International Relations at University of Sussex - UCAS

There are other course options available which may have a different vacancy status or entry requirements – view the full list of options

Course summary

Study the issues facing humanity and how these have been thrust into our everyday lives. You’ll learn to systematically reflect on these issues. You’ll look at the exciting and troubling times we live in as a starting point. You’ll then critically examine the theory and the history of international relations. You’ll examine a wide range of issues relevant to students from a diverse range of backgrounds. You’ll study at the centre of theoretical innovation on international politics. We host the specialised:

  • Centre for Advanced International Theory
  • Sussex Centre for Conflict and Security Research
  • Centre for Global Political Economy.
Our faculty also contributes to and/or leads School- and University-wide centres such as the Centre for Global Health Policy, the Sussex Rights and Justice Research Centre, and the Centre for Colonial and Postcolonial Studies. You’ll learn from our multidisciplinary environment, interdisciplinary approach, cutting-edge research, international faculty and distinctive programme of events.


Core modules Core modules are taken by all students on the course. They give you a solid grounding in your chosen subject and prepare you to explore the topics that interest you most. Autumn teaching

  • Foundations of World Politics
  • International Relations Theory
Spring teaching
  • Research Methods and Professional Skills (IR)
Summer teaching
  • Dissertation (International Relations)
Options Alongside your core modules, you can choose options to broaden your horizons and tailor your course to your interests. This list gives you a flavour of our options, which are kept under review and may change, for example in response to student feedback or the latest research. While it’s our aim for students to take their preferred combinations of options, this can’t be guaranteed and will be subject to timetabling. Options may be grouped and if so, students will be able to choose a set number of options from the selection available in any particular group. Spring teaching
  • Global Ethics and International Relations
  • Managing Economic Instability
  • Media and Political Violence in the 21st century: from managing perception to stopping revolution
  • Political Economy of Global Finance
  • Rethinking Imperialism
  • Russia, Eurasia and the Crisis of the Liberal West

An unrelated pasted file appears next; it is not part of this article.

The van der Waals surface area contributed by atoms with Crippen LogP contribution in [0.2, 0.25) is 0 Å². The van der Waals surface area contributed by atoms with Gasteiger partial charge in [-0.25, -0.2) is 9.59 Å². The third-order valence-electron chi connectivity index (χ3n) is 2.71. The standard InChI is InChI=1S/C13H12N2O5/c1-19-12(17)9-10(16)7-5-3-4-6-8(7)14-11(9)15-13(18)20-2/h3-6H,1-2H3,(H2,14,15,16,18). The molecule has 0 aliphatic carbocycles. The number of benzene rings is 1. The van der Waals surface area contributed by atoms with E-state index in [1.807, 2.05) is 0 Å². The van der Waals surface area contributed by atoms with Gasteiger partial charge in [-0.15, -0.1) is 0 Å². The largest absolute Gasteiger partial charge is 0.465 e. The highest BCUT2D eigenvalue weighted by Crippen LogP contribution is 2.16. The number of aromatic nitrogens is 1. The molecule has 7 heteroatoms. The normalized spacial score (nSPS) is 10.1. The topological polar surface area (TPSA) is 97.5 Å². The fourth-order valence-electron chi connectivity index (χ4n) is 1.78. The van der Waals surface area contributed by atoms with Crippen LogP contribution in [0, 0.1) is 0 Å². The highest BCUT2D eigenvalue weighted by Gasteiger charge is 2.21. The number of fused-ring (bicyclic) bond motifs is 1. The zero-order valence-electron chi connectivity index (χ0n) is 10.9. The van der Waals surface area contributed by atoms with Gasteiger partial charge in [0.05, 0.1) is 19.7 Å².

• The International Politics of Health
  • The Middle East in Global Order
  • War and Security in North/South Perspective
  • War and the Politics of (Counter) Insurgency
Summer teaching
  • Dissertation with Placement (Global Studies)
Field trip This course offers an optional field trip to Brussels, Belgium or Geneva, Switzerland. A field trip aims to foster your interaction and engagement with policy-makers and practitioners from a wide range of international organisations. Placements To help you gain experience and increase your employability, you can apply for an optional placement as part of your course. Research placements run for up to 12 weeks in the summer term and vacation. You can also write your dissertation based on your experience. You’ll be responsible for applying for and securing your placement. Our dedicated careers team can help you:
  • find an employer
  • draft an application
  • prepare for interviews.
We regularly review our modules to incorporate student feedback, staff expertise, as well as the latest research and teaching methodology. We’re planning to run these modules in the academic year 2023/24. However, there may be changes to these modules in response to COVID-19, staff availability, student demand or updates to our curriculum. We’ll make sure to let our applicants know of material changes to modules at the earliest opportunity. We’ll do our best to provide as much optional choice as we can, but timetabling constraints mean it may not be possible to take some module combinations. The structure of a small number of courses means that the order of modules or the streams you choose may determine whether modules are core or optional. This means that your core modules or options may differ from what’s shown below.

Assessment method

Your qualification should preferably be in a social sciences or humanities subject; alternatively, you should have relevant professional experience or engagement.

Entry requirements

You should normally have an upper second-class (2.1) undergraduate honours degree or above.

Fees and funding

Tuition fees

No fee information has been provided for this course

Additional fee information

Please click on the course URL to see up-to-date fee information.
International Relations at University of Sussex - UCAS